Saturday, 27 February 2010

Sett pattern

There are just a few areas in Saltaire that have been left with the authentic stone cobbles (properly known as setts... I think because they are flat brick shapes rather than rounded stones). You can see them on my photo of Albert Terrace and in a small section at the bottom of Victoria Road. Salts Mill yard is also paved with setts. I had assumed these to be original and unchanged since Victorian times. But I have recently read a wonderful book called "Salt and Silver" by Jim Greenhalf, which is the story of Salts Mill and the two visionary men - Sir Titus Salt and Jonathan Silver - with whom its history is entwined. There is a photograph in the book, taken in 1988, of Jonathan Silver looking at the setts being relaid in front of the mill. So it seems that, after he bought the near-derelict Mill, he arranged for the tarmac to be ripped up and the setts restored. I like him even more now!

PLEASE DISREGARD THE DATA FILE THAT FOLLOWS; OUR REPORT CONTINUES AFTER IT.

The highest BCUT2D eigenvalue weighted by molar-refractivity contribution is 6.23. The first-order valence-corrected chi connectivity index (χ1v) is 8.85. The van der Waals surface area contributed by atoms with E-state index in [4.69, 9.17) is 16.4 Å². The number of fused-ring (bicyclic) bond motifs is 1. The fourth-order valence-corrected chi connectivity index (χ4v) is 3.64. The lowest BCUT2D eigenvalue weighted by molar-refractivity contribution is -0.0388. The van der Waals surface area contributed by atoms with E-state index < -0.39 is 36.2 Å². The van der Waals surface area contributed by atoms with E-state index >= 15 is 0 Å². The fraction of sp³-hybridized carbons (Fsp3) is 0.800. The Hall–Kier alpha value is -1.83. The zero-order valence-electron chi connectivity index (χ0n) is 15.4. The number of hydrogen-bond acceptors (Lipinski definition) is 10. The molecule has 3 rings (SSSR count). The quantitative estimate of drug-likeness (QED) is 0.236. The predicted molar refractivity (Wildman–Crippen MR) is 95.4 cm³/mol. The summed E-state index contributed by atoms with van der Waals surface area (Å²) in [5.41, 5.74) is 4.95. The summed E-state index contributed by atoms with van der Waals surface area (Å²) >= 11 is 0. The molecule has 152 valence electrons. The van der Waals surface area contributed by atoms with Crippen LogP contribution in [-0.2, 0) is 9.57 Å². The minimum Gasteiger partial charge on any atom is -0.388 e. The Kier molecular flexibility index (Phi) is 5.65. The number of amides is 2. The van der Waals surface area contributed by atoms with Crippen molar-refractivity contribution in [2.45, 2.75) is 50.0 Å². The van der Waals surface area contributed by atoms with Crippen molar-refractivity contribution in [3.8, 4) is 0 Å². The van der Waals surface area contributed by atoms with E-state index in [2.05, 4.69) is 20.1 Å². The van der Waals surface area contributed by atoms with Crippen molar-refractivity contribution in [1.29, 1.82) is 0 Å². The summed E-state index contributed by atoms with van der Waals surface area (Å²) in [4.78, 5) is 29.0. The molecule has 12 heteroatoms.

There is an amusing tale in the book that Jonathan, always an enthusiast and very 'hands on' throughout the restoration of the Mill, was one day attacking the tarmac with gusto with a pneumatic drill, to the evident surprise of the branch director of Barclays Bank (who loaned money to finance the project) who chose that moment to arrive with an entourage of officials!

3 comments:

  1. I love setts, they remind me of the streets my grandmothers lived on in the old working parts of Sheffield, before it stopped being a Steel City. Bet it would be worth going back to this spot on a rainy day and getting them wet in black & white.

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  2. A beautiful picture~ And I love learning about the setts!

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  3. Love the colors, it reminds me of raku pottery! ~Lili

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